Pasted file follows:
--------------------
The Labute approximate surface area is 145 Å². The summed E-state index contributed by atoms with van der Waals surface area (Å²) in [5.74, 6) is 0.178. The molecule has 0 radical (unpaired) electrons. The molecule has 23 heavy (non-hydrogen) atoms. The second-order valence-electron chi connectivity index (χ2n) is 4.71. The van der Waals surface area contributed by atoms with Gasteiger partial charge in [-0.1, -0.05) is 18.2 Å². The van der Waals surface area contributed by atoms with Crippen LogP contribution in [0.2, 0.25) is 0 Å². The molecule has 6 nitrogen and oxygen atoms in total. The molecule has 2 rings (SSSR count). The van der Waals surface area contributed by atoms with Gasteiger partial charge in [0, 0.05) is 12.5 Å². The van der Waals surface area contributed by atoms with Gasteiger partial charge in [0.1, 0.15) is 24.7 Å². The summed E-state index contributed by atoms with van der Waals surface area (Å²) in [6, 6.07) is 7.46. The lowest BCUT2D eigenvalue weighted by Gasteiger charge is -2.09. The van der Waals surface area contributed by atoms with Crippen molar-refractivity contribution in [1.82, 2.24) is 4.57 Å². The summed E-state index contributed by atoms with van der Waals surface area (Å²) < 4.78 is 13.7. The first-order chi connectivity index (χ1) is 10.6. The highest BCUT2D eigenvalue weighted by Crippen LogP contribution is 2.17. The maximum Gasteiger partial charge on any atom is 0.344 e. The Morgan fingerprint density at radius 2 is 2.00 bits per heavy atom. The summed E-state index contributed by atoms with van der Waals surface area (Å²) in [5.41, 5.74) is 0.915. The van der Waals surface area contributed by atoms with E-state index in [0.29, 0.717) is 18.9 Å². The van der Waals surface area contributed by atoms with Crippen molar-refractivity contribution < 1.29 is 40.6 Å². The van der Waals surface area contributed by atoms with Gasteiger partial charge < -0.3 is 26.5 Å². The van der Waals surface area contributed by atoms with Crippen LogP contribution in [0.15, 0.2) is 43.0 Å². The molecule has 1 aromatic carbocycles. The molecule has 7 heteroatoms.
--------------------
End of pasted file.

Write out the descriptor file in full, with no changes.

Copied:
The Labute approximate surface area is 145 Å². The summed E-state index contributed by atoms with van der Waals surface area (Å²) in [5.74, 6) is 0.178. The molecule has 0 radical (unpaired) electrons. The molecule has 23 heavy (non-hydrogen) atoms. The second-order valence-electron chi connectivity index (χ2n) is 4.71. The van der Waals surface area contributed by atoms with Gasteiger partial charge in [-0.1, -0.05) is 18.2 Å². The van der Waals surface area contributed by atoms with Crippen LogP contribution in [0.2, 0.25) is 0 Å². The molecule has 6 nitrogen and oxygen atoms in total. The molecule has 2 rings (SSSR count). The van der Waals surface area contributed by atoms with Gasteiger partial charge in [0, 0.05) is 12.5 Å². The van der Waals surface area contributed by atoms with Gasteiger partial charge in [0.1, 0.15) is 24.7 Å². The summed E-state index contributed by atoms with van der Waals surface area (Å²) in [6, 6.07) is 7.46. The lowest BCUT2D eigenvalue weighted by Gasteiger charge is -2.09. The van der Waals surface area contributed by atoms with Crippen molar-refractivity contribution in [1.82, 2.24) is 4.57 Å². The summed E-state index contributed by atoms with van der Waals surface area (Å²) < 4.78 is 13.7. The first-order chi connectivity index (χ1) is 10.6. The highest BCUT2D eigenvalue weighted by Crippen LogP contribution is 2.17. The maximum Gasteiger partial charge on any atom is 0.344 e. The Morgan fingerprint density at radius 2 is 2.00 bits per heavy atom. The summed E-state index contributed by atoms with van der Waals surface area (Å²) in [5.41, 5.74) is 0.915. The van der Waals surface area contributed by atoms with E-state index in [0.29, 0.717) is 18.9 Å². The van der Waals surface area contributed by atoms with Crippen molar-refractivity contribution < 1.29 is 40.6 Å². The van der Waals surface area contributed by atoms with Gasteiger partial charge < -0.3 is 26.5 Å². The van der Waals surface area contributed by atoms with Crippen LogP contribution in [0.15, 0.2) is 43.0 Å². The molecule has 1 aromatic carbocycles. The molecule has 7 heteroatoms.